Now, given the seriousness of the coronavirus pandemic and the deaths that it has caused worldwide and also here in Antigua and Barbuda, no right thinking person if asked the question whether the measures taken by the government to combat the spread of the coronavirus was reasonably required and justifiable would most likely say yes.
It is therefore because it would be reasonably justifiable to take drastic measures to combat the conronavirus pandemic, which is a dangerous infectious disease, why the Constitution makes provisons for some of our fundamental rights to be curtailed in such a situation. It is in that regard, that section 102 (1) of the Public Health Act gives the Central Board of Health wide powers to take any measures to deal with any dangerous infectious disease.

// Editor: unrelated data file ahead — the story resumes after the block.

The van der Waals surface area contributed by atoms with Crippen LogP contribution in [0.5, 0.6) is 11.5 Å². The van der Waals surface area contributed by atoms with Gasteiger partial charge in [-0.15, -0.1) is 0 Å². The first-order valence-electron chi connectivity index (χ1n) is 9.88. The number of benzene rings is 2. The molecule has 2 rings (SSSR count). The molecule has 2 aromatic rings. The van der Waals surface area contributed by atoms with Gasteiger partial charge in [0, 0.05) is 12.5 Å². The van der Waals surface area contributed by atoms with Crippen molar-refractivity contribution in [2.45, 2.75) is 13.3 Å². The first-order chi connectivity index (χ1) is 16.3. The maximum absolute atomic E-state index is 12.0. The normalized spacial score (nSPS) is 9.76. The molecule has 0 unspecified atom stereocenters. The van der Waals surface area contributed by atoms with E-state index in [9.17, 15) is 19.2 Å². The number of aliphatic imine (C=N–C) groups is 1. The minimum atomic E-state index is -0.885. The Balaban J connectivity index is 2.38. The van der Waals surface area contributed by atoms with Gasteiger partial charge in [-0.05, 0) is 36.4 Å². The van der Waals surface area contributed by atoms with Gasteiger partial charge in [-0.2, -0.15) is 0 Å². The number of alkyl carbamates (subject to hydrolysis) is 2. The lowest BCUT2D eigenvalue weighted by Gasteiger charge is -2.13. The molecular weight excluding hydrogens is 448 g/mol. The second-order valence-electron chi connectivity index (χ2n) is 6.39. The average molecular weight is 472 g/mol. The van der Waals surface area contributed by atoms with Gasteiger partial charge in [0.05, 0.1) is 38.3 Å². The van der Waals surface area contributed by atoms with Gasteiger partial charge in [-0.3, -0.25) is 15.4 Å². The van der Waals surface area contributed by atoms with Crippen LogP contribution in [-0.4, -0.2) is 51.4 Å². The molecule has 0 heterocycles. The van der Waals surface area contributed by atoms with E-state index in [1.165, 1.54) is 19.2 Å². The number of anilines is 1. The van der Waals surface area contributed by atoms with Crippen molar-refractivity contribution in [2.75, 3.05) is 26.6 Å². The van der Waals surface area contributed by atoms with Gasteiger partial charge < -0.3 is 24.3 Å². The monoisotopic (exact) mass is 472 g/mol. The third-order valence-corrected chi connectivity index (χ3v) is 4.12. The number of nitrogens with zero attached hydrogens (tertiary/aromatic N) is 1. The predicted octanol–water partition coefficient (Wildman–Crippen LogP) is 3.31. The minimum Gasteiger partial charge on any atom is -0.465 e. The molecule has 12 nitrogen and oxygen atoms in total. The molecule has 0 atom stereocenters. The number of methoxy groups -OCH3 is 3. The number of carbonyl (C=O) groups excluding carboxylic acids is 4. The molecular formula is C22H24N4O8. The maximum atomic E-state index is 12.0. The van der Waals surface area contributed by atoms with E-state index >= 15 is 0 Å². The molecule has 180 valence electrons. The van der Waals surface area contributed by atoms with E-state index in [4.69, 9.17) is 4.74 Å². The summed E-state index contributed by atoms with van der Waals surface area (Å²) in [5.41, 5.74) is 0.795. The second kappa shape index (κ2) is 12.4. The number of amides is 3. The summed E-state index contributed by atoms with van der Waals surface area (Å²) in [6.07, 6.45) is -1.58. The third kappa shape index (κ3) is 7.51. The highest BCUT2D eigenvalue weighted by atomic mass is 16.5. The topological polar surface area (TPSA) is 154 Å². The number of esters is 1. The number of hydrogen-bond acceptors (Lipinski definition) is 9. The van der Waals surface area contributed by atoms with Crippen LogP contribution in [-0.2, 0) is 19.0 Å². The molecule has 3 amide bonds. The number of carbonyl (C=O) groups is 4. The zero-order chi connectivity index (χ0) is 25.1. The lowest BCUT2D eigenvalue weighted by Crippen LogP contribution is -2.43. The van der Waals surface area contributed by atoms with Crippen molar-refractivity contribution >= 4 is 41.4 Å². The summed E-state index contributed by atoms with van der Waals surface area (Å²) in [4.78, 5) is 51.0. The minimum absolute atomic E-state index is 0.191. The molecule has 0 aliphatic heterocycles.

The government is therefore legally confused when it says that the SOE is required for the existence of the curfew. In fact, the present curfew is being implemented under the Public Health Act and not under any emergency power since the government never published any Regulations under the SOE.
The curfew therefore does not need a SOE. The government can therefore remove the SOE without changing the status quo. However, maintaining the SOE is a very insidious and unnecessary move by the government to give it excessive powers of detention as stipulated in section 17 of the Constitution if it chooses to use that power.